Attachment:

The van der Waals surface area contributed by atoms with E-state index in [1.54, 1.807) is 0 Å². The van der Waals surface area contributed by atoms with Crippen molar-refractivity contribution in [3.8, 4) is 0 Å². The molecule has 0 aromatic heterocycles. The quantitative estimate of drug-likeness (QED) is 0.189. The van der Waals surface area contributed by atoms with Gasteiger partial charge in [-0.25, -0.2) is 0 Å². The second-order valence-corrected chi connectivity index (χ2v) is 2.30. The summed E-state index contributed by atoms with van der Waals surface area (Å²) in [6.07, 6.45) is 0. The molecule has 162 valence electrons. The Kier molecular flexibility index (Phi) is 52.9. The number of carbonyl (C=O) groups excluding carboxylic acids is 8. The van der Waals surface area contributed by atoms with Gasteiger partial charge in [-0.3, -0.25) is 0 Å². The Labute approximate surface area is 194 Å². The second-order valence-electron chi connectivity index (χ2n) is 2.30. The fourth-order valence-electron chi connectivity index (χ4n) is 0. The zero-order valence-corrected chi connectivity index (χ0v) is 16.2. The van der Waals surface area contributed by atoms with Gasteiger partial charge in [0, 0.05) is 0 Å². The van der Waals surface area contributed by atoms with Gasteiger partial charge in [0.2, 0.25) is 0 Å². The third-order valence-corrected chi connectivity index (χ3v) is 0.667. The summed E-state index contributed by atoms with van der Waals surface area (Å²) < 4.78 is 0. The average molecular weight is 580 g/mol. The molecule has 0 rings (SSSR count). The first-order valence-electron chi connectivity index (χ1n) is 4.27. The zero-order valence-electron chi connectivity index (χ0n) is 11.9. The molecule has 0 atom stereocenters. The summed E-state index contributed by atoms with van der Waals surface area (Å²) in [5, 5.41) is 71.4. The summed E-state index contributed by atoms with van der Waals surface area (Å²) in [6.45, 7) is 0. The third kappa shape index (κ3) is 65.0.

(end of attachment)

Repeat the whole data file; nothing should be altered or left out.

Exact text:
The van der Waals surface area contributed by atoms with E-state index in [1.54, 1.807) is 0 Å². The van der Waals surface area contributed by atoms with Crippen molar-refractivity contribution in [3.8, 4) is 0 Å². The molecule has 0 aromatic heterocycles. The quantitative estimate of drug-likeness (QED) is 0.189. The van der Waals surface area contributed by atoms with Gasteiger partial charge in [-0.25, -0.2) is 0 Å². The second-order valence-corrected chi connectivity index (χ2v) is 2.30. The summed E-state index contributed by atoms with van der Waals surface area (Å²) in [6.07, 6.45) is 0. The molecule has 162 valence electrons. The Kier molecular flexibility index (Phi) is 52.9. The number of carbonyl (C=O) groups excluding carboxylic acids is 8. The van der Waals surface area contributed by atoms with Gasteiger partial charge in [-0.3, -0.25) is 0 Å². The Labute approximate surface area is 194 Å². The second-order valence-electron chi connectivity index (χ2n) is 2.30. The fourth-order valence-electron chi connectivity index (χ4n) is 0. The zero-order valence-corrected chi connectivity index (χ0v) is 16.2. The van der Waals surface area contributed by atoms with Gasteiger partial charge in [0, 0.05) is 0 Å². The van der Waals surface area contributed by atoms with Gasteiger partial charge in [0.2, 0.25) is 0 Å². The third-order valence-corrected chi connectivity index (χ3v) is 0.667. The summed E-state index contributed by atoms with van der Waals surface area (Å²) < 4.78 is 0. The average molecular weight is 580 g/mol. The molecule has 0 rings (SSSR count). The first-order valence-electron chi connectivity index (χ1n) is 4.27. The zero-order valence-electron chi connectivity index (χ0n) is 11.9. The molecule has 0 atom stereocenters. The summed E-state index contributed by atoms with van der Waals surface area (Å²) in [5, 5.41) is 71.4. The summed E-state index contributed by atoms with van der Waals surface area (Å²) in [6.45, 7) is 0. The third kappa shape index (κ3) is 65.0.